Lighting a Concert

OnTheRock

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There is a current thread about Trans Siberia Orchestra being a must see from a lighting perspective. I'm wondering about the mechanics behind such a show. Are there book or web references describing the techniques?

With some musical compositions, one can get a MIDI file, which provides timings and such with which one can time stamp cues. But in a real performance, with real musicians, how does one fire off cues? Does the LD read music and set cues at the appropriate times? Are the timings automated at all? Do any of the instruments, like the piano/keyboard/controller, have inputs into the lighting desk to help fire cues or special effects when special keys, notes, or commands are triggered?

When doing the lighting design, does the LD analyze the music sheets and come up with light groups and light movements based upon what they read and hear, ie, is the score dissected note by note from a lighting design perspective?

In interviews with concert light designers, is there ball park figure on how long it takes to 'arrange', ie, design and program the lighting effect, for each song ... given that the lights are in place and patched into the console (yes, kind of catch 22 in that question, but I hope you get the gist of it)?
 

soundlight

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With some musical compositions, one can get a MIDI file, which provides timings and such with which one can time stamp cues. But in a real performance, with real musicians, how does one fire off cues? Does the LD read music and set cues at the appropriate times? Are the timings automated at all? Do any of the instruments, like the piano/keyboard/controller, have inputs into the lighting desk to help fire cues or special effects when special keys, notes, or commands are triggered?

When doing the lighting design, does the LD analyze the music sheets and come up with light groups and light movements based upon what they read and hear, ie, is the score dissected note by note from a lighting design perspective?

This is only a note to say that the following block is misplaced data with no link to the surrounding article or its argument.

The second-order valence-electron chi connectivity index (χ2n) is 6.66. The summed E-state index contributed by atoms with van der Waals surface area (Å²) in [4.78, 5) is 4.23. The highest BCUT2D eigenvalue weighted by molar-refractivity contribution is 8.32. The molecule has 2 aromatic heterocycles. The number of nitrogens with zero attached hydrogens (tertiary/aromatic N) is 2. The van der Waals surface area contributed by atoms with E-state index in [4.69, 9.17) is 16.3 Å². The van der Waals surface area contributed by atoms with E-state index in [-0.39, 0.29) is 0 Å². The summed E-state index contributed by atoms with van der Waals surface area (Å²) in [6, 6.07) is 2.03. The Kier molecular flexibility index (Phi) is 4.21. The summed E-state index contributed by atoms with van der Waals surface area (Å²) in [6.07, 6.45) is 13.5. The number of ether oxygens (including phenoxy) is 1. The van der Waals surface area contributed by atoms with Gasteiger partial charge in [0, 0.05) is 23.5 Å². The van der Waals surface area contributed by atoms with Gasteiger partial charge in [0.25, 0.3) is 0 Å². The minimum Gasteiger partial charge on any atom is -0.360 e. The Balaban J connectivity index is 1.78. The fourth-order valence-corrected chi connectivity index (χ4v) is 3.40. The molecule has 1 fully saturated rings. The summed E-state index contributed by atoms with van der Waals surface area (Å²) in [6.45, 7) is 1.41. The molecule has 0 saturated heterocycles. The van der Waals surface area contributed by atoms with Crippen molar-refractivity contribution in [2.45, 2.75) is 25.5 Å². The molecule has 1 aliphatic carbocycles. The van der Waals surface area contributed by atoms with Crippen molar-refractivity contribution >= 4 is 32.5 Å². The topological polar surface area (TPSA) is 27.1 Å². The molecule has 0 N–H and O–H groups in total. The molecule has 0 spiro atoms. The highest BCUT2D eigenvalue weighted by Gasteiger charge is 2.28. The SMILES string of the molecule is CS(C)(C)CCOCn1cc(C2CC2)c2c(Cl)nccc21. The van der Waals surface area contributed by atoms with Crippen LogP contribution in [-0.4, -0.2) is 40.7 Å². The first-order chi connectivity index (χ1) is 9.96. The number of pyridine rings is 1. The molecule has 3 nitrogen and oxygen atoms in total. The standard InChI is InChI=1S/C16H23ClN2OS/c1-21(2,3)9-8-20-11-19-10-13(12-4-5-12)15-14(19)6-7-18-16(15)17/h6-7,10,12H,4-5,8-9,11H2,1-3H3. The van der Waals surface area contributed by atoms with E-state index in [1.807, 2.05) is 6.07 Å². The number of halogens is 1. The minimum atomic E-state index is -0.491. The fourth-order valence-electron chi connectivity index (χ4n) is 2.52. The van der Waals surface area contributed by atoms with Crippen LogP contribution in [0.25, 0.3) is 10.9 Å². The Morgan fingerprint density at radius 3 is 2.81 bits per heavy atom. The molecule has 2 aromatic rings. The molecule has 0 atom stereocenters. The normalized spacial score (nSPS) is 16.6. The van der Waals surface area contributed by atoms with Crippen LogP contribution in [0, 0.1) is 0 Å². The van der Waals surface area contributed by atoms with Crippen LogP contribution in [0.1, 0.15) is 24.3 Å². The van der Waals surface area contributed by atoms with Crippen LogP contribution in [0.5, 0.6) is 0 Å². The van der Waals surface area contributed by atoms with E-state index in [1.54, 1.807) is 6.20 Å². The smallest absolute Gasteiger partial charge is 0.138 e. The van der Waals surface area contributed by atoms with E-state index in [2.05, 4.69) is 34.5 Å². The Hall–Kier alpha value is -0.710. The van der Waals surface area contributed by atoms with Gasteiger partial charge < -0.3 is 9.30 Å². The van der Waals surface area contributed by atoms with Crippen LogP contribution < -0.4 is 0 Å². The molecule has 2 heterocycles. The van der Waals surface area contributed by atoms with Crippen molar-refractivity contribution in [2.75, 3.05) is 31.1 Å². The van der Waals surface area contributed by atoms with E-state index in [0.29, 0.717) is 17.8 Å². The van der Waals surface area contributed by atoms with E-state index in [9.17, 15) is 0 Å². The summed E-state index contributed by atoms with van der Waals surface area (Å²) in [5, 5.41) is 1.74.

To start with, more and more concerts these days use tracks. That makes it easy, just send the timecode from the tracks, and you've got it. However, for a show that isn't as big as TSO, so maybe (giving an example that I've seen) the Goo Goo Dolls, all of the cues are fired manually from the board. The LD actually pushes the GO button for most cues in the show. He also manually controls some of the moving lights that follow the band members with a trackball, using the MA3D console visualizer to move the focus point for the lights around.

Here's some books to go for, all in my library or will be in my library after christmas and my next birthday:
Control Systems for Live Entertainment, 3rd ed.
The Automated Lighting Programmer's Handbook
Automated Lighting
Concert Lighting, second edition

The first is about control systems integration, and the rest are about automated lighting and concert lighting design.

I'll give a longer post later, when I have some more time...
 
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derekleffew

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OnTheRock, don't know if you saw this link or not. Most concerts these days use WYSIWYG, ESP Vision, or Martin Show Designer to pre-viz the designs, and save time and money on pre-production. Most tours also rehearse for at least a week in an unoccupied venue will full production. The load-ins/load-outs need to be rehearsed as well, as rock shows MUST load in and be ready for sound checks/talent arrival in 6.0 hours.

I suggest reading Nook Schoenfeld's, Brad Schiller's, and Vickie Claiborne's articles in/on PLSN.
 

Charc

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To start with, more and more concerts these days use tracks. That makes it easy, just send the timecode from the tracks, and you've got it. However, for a show that isn't as big as TSO, so maybe (giving an example that I've seen) the Goo Goo Dolls, all of the cues are fired manually from the board. The LD actually pushes the GO button for most cues in the show. He also manually controls some of the moving lights that follow the band members with a trackball, using the MA3D console visualizer to move the focus point for the lights around.